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Education

White House Conference For High School Counselors Kicks Off At SDSU

Hundreds of school counseling professionals from 32 states listen to a video message from first lady Michelle Obama about the value of school counseling programs.
Matthew Bowler
Hundreds of school counseling professionals from 32 states listen to a video message from first lady Michelle Obama about the value of school counseling programs.

More than 400 representatives from 32 states convened Monday at San Diego State University for a two-day White House conference aimed at helping high school counselors motivate more students to get college degrees.

Laura Owen, one of the conference organizers and assistant professor at SDSU, said California's counselor-to-student ratio of 1 to 1,000 has to be lowered.

"If we’re really going to support students that’s a ridiculous task to expect our counselors in California to have a thousand students on their case load," Owen said.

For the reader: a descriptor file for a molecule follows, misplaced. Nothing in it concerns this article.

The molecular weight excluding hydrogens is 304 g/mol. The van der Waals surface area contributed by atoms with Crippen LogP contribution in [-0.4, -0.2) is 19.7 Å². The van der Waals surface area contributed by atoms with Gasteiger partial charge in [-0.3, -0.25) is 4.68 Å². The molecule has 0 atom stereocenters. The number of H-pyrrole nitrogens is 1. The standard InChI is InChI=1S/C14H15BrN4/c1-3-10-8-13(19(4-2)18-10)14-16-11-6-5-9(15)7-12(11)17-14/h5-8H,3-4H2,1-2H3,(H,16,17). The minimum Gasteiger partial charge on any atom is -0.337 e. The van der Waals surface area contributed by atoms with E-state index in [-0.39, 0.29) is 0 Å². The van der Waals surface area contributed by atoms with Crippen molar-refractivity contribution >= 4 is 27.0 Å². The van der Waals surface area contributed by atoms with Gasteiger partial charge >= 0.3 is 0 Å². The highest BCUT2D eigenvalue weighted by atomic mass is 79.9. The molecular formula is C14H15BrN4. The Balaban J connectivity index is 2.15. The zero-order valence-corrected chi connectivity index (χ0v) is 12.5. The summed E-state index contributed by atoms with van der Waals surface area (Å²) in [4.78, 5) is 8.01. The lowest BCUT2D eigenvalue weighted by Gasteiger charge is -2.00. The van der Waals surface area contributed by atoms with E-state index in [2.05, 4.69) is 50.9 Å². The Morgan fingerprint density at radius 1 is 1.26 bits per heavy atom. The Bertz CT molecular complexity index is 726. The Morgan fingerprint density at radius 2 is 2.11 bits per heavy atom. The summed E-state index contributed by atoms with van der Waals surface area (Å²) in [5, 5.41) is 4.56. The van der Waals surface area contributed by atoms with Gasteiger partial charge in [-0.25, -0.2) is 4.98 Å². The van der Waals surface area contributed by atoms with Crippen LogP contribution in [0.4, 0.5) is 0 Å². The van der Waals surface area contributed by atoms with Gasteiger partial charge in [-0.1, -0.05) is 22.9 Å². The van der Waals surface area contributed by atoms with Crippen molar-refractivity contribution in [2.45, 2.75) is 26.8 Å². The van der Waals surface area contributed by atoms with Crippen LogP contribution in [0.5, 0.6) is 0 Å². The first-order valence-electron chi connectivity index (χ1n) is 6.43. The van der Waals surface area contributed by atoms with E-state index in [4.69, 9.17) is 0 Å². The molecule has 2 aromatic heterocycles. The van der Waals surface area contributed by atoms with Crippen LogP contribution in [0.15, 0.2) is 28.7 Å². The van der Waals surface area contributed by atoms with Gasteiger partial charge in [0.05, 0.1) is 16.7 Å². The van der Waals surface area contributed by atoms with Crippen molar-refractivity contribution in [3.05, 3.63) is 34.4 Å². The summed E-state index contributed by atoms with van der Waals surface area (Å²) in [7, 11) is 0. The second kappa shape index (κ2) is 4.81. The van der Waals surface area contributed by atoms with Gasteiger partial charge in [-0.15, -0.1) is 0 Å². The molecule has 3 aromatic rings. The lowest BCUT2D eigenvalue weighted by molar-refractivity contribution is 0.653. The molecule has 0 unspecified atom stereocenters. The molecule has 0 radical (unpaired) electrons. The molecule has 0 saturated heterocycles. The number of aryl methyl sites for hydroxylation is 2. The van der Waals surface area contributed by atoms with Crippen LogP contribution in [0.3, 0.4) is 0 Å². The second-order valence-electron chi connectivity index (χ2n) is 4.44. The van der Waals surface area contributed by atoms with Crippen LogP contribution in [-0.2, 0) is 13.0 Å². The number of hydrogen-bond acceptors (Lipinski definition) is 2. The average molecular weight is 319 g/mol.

San Diego Unified School District has a high school counselor-to-student ratio of 1 to 459 — better than the state average but still well over the 1 to 250 ratio recommended by the American School Counselor Association.

The conference got underway with a a welcome message from first lady Michelle Obama. She emphasized the importance of a good education, which in today's world, means going beyond high school, she said.

"I know that if we truly want to help our young people reach their college dreams, we need to support our school counselors," Obama said. "Our young people have so much potential, and they need someone in their lives who (believes) in them, and who can show them the steps they need to take to get to college."

In January, President Barack Obama outlined a higher education initiative to improve college affordability, lower student debt and remove barriers to competition and innovation. The Obamas want to see more young people earning college degrees.

The conference includes representatives of the White House's College Opportunity Agenda and the first lady's Reach Higher Initiative.

Eric Waldo, the Reach Higher executive director, and Greg Darnieder, senior advisor for the U.S. Department of Education's College Access Initiative, are the featured speakers. A similar event was held at Harvard University over the summer.